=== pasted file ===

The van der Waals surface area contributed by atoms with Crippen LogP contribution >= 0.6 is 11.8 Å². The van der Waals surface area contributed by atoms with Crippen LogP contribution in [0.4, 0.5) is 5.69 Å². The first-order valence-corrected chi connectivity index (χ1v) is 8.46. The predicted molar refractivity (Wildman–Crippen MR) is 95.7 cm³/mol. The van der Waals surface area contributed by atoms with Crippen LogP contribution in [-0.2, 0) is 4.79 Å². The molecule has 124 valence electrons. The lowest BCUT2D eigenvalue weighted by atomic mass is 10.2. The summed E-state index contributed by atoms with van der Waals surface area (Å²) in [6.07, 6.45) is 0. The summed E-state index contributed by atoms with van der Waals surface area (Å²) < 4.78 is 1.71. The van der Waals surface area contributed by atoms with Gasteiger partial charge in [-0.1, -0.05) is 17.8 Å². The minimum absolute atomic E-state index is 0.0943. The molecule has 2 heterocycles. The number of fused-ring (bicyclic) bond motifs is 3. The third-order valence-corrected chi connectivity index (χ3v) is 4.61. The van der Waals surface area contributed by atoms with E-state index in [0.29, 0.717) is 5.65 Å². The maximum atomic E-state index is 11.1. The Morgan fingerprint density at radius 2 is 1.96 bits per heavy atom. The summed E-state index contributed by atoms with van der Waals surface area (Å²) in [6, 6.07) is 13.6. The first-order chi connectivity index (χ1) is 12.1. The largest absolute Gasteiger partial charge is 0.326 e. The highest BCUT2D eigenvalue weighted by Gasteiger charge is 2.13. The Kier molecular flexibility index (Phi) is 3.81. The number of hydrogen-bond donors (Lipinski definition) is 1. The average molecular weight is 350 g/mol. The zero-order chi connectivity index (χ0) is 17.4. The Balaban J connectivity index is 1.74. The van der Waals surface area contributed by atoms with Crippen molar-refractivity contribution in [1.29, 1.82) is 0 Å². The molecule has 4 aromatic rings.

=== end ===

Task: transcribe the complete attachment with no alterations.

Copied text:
The van der Waals surface area contributed by atoms with Crippen LogP contribution >= 0.6 is 11.8 Å². The van der Waals surface area contributed by atoms with Crippen LogP contribution in [0.4, 0.5) is 5.69 Å². The first-order valence-corrected chi connectivity index (χ1v) is 8.46. The predicted molar refractivity (Wildman–Crippen MR) is 95.7 cm³/mol. The van der Waals surface area contributed by atoms with Crippen LogP contribution in [-0.2, 0) is 4.79 Å². The molecule has 124 valence electrons. The lowest BCUT2D eigenvalue weighted by atomic mass is 10.2. The summed E-state index contributed by atoms with van der Waals surface area (Å²) in [6.07, 6.45) is 0. The summed E-state index contributed by atoms with van der Waals surface area (Å²) < 4.78 is 1.71. The van der Waals surface area contributed by atoms with Gasteiger partial charge in [-0.1, -0.05) is 17.8 Å². The minimum absolute atomic E-state index is 0.0943. The molecule has 2 heterocycles. The number of fused-ring (bicyclic) bond motifs is 3. The third-order valence-corrected chi connectivity index (χ3v) is 4.61. The van der Waals surface area contributed by atoms with E-state index in [0.29, 0.717) is 5.65 Å². The maximum atomic E-state index is 11.1. The Morgan fingerprint density at radius 2 is 1.96 bits per heavy atom. The summed E-state index contributed by atoms with van der Waals surface area (Å²) in [6, 6.07) is 13.6. The first-order chi connectivity index (χ1) is 12.1. The largest absolute Gasteiger partial charge is 0.326 e. The highest BCUT2D eigenvalue weighted by Gasteiger charge is 2.13. The Kier molecular flexibility index (Phi) is 3.81. The number of hydrogen-bond donors (Lipinski definition) is 1. The average molecular weight is 350 g/mol. The zero-order chi connectivity index (χ0) is 17.4. The Balaban J connectivity index is 1.74. The van der Waals surface area contributed by atoms with Crippen molar-refractivity contribution in [1.29, 1.82) is 0 Å². The molecule has 4 aromatic rings.